When I wrote recently about how I see Akvo being an enabler for a new wave of Corporate Social Responsibility, it was the convergence of many ideas and drew on the influence of many people.

One such person – that I’ve been lucky enough to know for years – is the IT and sustainability analyst James Governor*. James has just published a nice piece outlining how the enterprise software giant SAP is handling its sustainability reporting. James is the chairman of SAP’s Stakeholder Advisory Panel on CSR and his “vision for more effective CSR” is just great:

– Reporting needs to be an ongoing process and conversation, not a once a year event.

– Reporting needs to be more like an app and less like a document.

– Data needs to be freely shared, rather than presented in static form such as in a PDF – organisations should offer sustainability reporting APIs.

– Social. Web technologies allow us to put the social into CSR by engaging with a broader range of stakeholders.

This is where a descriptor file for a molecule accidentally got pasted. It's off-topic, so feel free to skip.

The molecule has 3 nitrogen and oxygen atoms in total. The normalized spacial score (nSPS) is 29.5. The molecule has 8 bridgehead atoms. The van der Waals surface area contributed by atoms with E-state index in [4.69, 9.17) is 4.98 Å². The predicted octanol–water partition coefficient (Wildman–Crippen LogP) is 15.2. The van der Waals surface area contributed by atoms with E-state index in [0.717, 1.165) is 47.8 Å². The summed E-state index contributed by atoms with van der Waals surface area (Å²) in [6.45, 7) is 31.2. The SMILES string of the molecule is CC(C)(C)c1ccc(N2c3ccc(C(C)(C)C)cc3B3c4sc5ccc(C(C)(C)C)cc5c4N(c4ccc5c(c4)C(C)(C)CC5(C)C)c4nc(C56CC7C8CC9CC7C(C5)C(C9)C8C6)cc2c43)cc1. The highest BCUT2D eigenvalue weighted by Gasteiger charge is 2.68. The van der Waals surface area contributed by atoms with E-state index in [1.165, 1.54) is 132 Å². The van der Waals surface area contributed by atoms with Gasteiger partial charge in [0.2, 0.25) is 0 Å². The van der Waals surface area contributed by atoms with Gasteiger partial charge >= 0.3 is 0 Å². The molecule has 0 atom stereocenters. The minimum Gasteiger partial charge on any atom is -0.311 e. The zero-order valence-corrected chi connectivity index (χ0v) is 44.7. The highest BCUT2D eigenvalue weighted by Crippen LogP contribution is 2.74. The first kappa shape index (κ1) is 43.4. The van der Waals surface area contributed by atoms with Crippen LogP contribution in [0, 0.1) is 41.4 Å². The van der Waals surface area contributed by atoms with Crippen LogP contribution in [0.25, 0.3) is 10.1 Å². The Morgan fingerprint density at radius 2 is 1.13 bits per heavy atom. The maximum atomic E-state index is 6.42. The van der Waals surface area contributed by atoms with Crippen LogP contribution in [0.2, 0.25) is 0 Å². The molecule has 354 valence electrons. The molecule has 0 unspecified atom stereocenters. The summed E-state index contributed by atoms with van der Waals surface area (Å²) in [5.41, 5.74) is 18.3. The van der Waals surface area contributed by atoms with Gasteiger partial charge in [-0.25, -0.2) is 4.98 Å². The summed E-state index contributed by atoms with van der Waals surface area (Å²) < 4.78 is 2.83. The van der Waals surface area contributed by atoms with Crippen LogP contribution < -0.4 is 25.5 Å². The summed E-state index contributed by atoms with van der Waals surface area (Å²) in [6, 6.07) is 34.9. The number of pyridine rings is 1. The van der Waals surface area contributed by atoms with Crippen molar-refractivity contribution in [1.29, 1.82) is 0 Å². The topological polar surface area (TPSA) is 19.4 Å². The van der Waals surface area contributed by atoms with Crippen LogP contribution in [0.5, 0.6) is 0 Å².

– Sustainability must be tied into general business reporting and strategy.

– Sustainability must be a strategic imperative, not a PR-led effort.

The first four points describe the fundamentals behind Akvo RSR, our suite of tools that provide “Really Simple Reporting” for international development projects. I’m hoping we can prove that this vision applies much more widely – to those working in NGOs, those allocating government development aid, and to the leaders in companies and foundations that choose to invest in water and sanitation projects that act as the trigger to help people lift themselves out of poverty.

James recently mentioned to Thomas and I that he was “pondering [Akvo] RSR+ the internet of things. Contexts, proof points, the next Trillion reporting end points”. That’s a conversation I look forward to having.

Mark Charmer is a co-founder of Akvo.

* James was actually the guy who got me into blogging. My first ever, rather muddled, blog was about CSR actually. He also got me using Twitter, which has since taken over my life. You can follow James on Twitter here.

Image, via James’s @chinposin page.